“All this strangeness means that aphids can reproduce and populate very quickly,” says entomologist Andy Jensen, manager of the Northwest Potato Research Consortium, which oversees research funding for the Idaho, Oregon and Washington potato commissions.

Some aphids colonize and reproduce in potato fields; others just give the plants a taste and then move on. Also varying widely is the way the insects transmit destructive viruses, notably Potato virus Y (PVY) and Potato leaf roll virus (PLRV).

Many species can transmit PVY, but only two commonly colonize potato fields in most North American growing regions—the potato aphid and the green peach aphid, the latter of which is very efficient at transmitting viruses, points out Andrei Alyokhin, University of Maine professor of applied entomology.

Aphids 101

Identification and Lifecycle

Like dozens of other aphid species, both the potato and green peach aphid occur in a range of colors, can be winged or wingless and have varying lifecycles. Farmers are encouraged to work with local experts and glean information from reputable sources (links in this article will take you to several websites offering valuable information).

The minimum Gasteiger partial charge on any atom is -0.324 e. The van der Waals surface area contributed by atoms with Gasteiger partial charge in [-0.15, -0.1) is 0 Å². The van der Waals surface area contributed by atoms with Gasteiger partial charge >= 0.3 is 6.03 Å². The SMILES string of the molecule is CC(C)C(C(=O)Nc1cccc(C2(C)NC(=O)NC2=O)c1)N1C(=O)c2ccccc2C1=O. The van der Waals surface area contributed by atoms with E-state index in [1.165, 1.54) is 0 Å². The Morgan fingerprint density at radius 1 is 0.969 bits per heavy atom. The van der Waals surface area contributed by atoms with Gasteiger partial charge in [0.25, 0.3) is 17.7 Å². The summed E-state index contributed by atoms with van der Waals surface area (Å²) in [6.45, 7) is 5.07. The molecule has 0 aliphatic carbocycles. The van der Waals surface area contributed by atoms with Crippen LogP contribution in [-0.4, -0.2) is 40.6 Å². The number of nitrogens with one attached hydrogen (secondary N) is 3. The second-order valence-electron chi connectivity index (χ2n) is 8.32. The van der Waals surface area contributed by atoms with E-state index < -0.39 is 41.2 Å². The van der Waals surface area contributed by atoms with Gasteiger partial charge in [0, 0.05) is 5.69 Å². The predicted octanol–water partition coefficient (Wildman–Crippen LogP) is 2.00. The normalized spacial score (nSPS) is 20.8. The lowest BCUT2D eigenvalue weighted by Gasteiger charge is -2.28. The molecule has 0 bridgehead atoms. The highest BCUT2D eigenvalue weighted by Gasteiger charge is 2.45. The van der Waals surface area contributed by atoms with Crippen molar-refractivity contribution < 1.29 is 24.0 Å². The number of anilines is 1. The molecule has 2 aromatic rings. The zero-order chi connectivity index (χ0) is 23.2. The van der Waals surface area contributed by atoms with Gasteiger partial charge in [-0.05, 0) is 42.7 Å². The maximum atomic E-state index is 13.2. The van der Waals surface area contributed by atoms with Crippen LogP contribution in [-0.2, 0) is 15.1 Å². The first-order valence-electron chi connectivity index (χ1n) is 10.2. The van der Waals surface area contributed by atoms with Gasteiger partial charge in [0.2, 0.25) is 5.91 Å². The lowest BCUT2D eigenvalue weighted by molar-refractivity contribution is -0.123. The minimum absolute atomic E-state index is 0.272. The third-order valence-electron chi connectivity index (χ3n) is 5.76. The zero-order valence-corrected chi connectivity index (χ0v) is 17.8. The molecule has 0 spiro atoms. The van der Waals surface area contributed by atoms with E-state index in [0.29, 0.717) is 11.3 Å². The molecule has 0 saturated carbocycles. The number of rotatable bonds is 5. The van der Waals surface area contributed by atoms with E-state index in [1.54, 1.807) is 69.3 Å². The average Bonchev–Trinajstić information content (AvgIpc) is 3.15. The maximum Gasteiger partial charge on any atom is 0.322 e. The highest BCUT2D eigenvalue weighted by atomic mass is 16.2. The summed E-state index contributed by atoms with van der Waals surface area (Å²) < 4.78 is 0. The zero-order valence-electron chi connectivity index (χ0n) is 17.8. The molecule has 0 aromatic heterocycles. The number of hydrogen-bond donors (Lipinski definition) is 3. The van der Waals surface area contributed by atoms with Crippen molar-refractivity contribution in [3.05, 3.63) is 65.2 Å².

Crop Damage

Aphids can significantly reduce yield and cause serious defects in tubers, mostly through the spread of PVY and PLRV.

Erik Wenninger, University of Idaho associate professor of entomology, says that there are more than 50 aphid species that can transmit PVY to potatoes. Fortunately, the vast majority aren’t crazy about dining in potato fields.